‘You don’t know?’
‘Commander, why would I know? Surely, I’m just a grubby pilot in a pretty, shining ship?’ the man looked directly at the Commander for several seconds of stern eye contact, before turning to look over Zylinski’s left shoulder.
Zylinski realised he had reached the end of the conversation. Little more would be gained by continuing to trade the same small sentence questions for the same small sentence answers or sarcasm.
Zylinski leant into the man, whispered aggressively knowing nobody else could hear.
‘The torpedo has been removed and returned back to your missile hold as per your advice. I have no reason to delay you any more, although I’d like to. To be honest, I’d like to tear your head off your shoulders, shove it on the torpedo and have it sent into an asteroid. I can’t do that. The next time you do something as stupid as dock up into my base with a loaded weapon jammed I will have you sent through the airlock, no questions asked. You hear me? Nobody endangers these innocent people aboard my base.’ The man’s smug smile infuriated the Commander.
‘You need to do some more research into Copperhead torpedo launchers before you flip out.’
‘I’ll see you about, Marco.’
‘Sure!’ smiled the pilot as he shook Zylinski’s outstretched hand. The man turned and walked away towards his ship.
Zylinski watched him enter the craft before he turned and wandered back to his quarters. Sirens rang out as a red light illuminated the area, the sound of the base’s mechanisms moving the ship towards the entrance lost to all ears.
Cursed eased its way back towards the coldness of space, shuttling slowly out of the hangar, gathering momentum and speed as it did so. With the sirens ringing out, the ship soon roared out of the station into the openness outside. With a quick radio message sent to the station the ship edged away from the base, a few minutes later the full thrusters burnt into life, and the ship soon charged off heading away on its latest journey.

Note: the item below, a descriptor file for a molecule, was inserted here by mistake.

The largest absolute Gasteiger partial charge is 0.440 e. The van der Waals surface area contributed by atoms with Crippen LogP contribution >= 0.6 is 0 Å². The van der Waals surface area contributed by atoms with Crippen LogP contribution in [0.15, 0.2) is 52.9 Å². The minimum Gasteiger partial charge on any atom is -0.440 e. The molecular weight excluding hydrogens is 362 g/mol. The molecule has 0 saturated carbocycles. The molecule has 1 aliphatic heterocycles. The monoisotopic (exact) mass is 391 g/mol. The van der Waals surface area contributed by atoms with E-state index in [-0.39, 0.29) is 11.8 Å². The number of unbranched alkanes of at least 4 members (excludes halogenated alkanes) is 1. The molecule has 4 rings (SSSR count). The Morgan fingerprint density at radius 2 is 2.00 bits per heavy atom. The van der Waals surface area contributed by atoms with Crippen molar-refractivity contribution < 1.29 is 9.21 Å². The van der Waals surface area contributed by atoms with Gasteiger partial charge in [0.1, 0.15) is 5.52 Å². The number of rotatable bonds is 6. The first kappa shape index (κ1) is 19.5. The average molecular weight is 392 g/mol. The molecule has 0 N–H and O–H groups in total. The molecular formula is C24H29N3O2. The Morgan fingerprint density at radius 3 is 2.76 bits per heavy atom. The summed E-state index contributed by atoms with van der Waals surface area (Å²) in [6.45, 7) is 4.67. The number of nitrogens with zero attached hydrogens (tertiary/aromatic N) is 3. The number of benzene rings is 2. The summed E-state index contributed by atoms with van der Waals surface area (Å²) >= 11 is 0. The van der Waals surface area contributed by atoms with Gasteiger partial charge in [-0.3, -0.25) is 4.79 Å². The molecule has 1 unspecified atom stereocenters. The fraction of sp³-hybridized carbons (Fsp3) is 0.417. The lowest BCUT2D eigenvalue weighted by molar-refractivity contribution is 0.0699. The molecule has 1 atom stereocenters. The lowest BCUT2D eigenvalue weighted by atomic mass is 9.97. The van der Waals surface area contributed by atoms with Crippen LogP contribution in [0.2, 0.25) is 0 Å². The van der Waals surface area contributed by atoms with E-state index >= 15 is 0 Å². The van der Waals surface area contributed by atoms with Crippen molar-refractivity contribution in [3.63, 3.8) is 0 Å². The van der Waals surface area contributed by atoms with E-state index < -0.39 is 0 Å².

Zylinski tracked its movements as it moved off through the stars, seemingly avoiding all the local jumpgates.
‘Where’s he going?’ questioned Zylinski, tapping at the monitor panel in front of him.
‘I’ve no idea, Sir.’
‘Keep track of him for as long as you can. I want to know what he’s up to. Nobody leaves here heading away from gates. There’s nothing out here that can’t be reached quicker via the gates. And he isn’t heading down to Halcyon with those co-ordinates. Keep me informed.’
Checking his records for the docked ship, Zylinski confirmed his fears. The name given was not registered, likely a fake, or at least an alias. No records were found for the ship or the pilot. For a brief second he considered whether the records had been hacked.